It's slow-mo, car wreck watching material.
An Australian lawmaker accused of using an official credit card to make cash advances and pay for prostitutes and Indian takeout, among other things, has the political classes chattering and many Aussies wondering how much they can really ever know about those they elect.
It wasn't like Craig Thomson was stealing from the public purse to fund his apparently very spicy lifestyle.
He was head of a major union before entering Parliament in 2007, and it was there that he allegedly developed a spending habit that only unlimited access to someone else's funds could satisfy.
If he were to be investigated for criminal offenses involving the misuse of Health Services Union funds — a very real possibility after a three-year investigation into his activities was referred to the Director of Public Prosecutions — and found guilty, the only person he was really hurting was himself right?
That is, other than a few hardworking nurses, ambulance drivers, radiographers and the like who pay union fees in the honest belief their representatives will spend them on the members' behalf.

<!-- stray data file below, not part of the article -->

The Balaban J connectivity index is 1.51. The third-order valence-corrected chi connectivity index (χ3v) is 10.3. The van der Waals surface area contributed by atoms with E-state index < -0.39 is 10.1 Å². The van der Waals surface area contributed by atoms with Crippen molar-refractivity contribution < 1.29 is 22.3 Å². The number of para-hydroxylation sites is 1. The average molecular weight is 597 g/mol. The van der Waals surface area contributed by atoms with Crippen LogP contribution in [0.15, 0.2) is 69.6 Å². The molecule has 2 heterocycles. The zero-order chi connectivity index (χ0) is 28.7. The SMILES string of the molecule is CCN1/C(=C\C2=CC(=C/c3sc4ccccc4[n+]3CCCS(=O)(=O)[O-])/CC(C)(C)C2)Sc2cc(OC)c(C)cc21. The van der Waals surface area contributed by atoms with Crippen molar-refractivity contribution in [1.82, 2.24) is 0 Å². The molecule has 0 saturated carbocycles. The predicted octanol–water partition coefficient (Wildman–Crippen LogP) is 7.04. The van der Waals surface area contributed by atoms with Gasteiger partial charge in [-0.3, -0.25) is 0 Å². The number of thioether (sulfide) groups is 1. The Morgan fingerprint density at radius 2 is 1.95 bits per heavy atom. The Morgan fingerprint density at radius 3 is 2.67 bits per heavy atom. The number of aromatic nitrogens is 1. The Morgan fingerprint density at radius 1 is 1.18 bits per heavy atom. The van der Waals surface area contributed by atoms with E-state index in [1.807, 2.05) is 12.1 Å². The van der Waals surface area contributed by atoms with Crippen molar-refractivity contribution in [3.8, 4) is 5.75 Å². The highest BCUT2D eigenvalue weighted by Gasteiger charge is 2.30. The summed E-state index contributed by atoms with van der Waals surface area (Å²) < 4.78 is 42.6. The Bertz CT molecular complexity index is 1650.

Get fired, perhaps go to jail for a while and that would be the end of it, right?
Well, no, things are sadly a little more complicated.
Thomson was elected as a representative of the ruling Labor Party in the seat of Dobell in News South Wales, and it turns out that while he was more popular than the other bloke, it wasn't by much.
The seat is considered "marginal" — meaning that if an election were held tomorrow, it would probably fall to the opposition Liberal Party.
And if Dobell were to fall to the opposition Liberal Party, then the whole government — like a Norwegian tow truck attached to a Ukranian sliding off a snowy mountain pass — would probably tumble into the abyss with him.
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Labor holds government in Australia only with the help of one independent, and that independent has already said he's not going to side with Julia Gillard in the next election — owing to the small matter of a broken promise.
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The allegations against Thomson — who for the record maintains his innocence in the matter and, perhaps unsurprisingly, has the full support of the abyss-watching Labor heirarchy — were first carried by the Fairfax Press.
But it's worth looking at this handy timeline of "events" in the Thomson case done up by "The Power Index," to familiarize yourself with just how much hot vindaloo he could be in.
And Australians might want to take a good look at public officialdom
It may not generate the same moral outrage as sex scandals involving public officials in societies where those public officials swear on a Bible to fulfill their public duties honestly, but still — for Australians, this time it really matters.